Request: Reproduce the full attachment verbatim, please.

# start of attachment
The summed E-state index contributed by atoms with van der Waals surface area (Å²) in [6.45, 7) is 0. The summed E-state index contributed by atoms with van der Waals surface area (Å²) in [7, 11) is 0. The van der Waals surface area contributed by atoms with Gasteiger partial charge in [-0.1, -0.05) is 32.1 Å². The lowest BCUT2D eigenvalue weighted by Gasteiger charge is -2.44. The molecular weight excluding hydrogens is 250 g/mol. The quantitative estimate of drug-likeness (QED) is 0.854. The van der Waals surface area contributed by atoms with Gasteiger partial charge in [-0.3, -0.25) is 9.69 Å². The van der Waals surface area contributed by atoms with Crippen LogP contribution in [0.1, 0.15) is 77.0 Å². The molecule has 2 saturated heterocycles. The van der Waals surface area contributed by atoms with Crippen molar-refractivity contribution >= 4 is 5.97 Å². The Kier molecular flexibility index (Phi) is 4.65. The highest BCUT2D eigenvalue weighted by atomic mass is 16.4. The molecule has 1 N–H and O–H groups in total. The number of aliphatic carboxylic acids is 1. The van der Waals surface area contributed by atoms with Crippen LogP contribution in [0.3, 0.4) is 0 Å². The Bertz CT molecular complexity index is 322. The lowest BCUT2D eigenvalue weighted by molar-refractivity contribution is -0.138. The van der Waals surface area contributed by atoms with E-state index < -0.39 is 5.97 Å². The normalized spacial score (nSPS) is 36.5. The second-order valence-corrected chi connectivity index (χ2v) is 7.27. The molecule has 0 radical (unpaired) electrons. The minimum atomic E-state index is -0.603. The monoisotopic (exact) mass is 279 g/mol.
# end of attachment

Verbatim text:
The summed E-state index contributed by atoms with van der Waals surface area (Å²) in [6.45, 7) is 0. The summed E-state index contributed by atoms with van der Waals surface area (Å²) in [7, 11) is 0. The van der Waals surface area contributed by atoms with Gasteiger partial charge in [-0.1, -0.05) is 32.1 Å². The lowest BCUT2D eigenvalue weighted by Gasteiger charge is -2.44. The molecular weight excluding hydrogens is 250 g/mol. The quantitative estimate of drug-likeness (QED) is 0.854. The van der Waals surface area contributed by atoms with Gasteiger partial charge in [-0.3, -0.25) is 9.69 Å². The van der Waals surface area contributed by atoms with Crippen LogP contribution in [0.1, 0.15) is 77.0 Å². The molecule has 2 saturated heterocycles. The van der Waals surface area contributed by atoms with Crippen molar-refractivity contribution >= 4 is 5.97 Å². The Kier molecular flexibility index (Phi) is 4.65. The highest BCUT2D eigenvalue weighted by atomic mass is 16.4. The molecule has 1 N–H and O–H groups in total. The number of aliphatic carboxylic acids is 1. The van der Waals surface area contributed by atoms with Crippen LogP contribution in [0.3, 0.4) is 0 Å². The Bertz CT molecular complexity index is 322. The lowest BCUT2D eigenvalue weighted by molar-refractivity contribution is -0.138. The van der Waals surface area contributed by atoms with E-state index < -0.39 is 5.97 Å². The normalized spacial score (nSPS) is 36.5. The second-order valence-corrected chi connectivity index (χ2v) is 7.27. The molecule has 0 radical (unpaired) electrons. The minimum atomic E-state index is -0.603. The monoisotopic (exact) mass is 279 g/mol.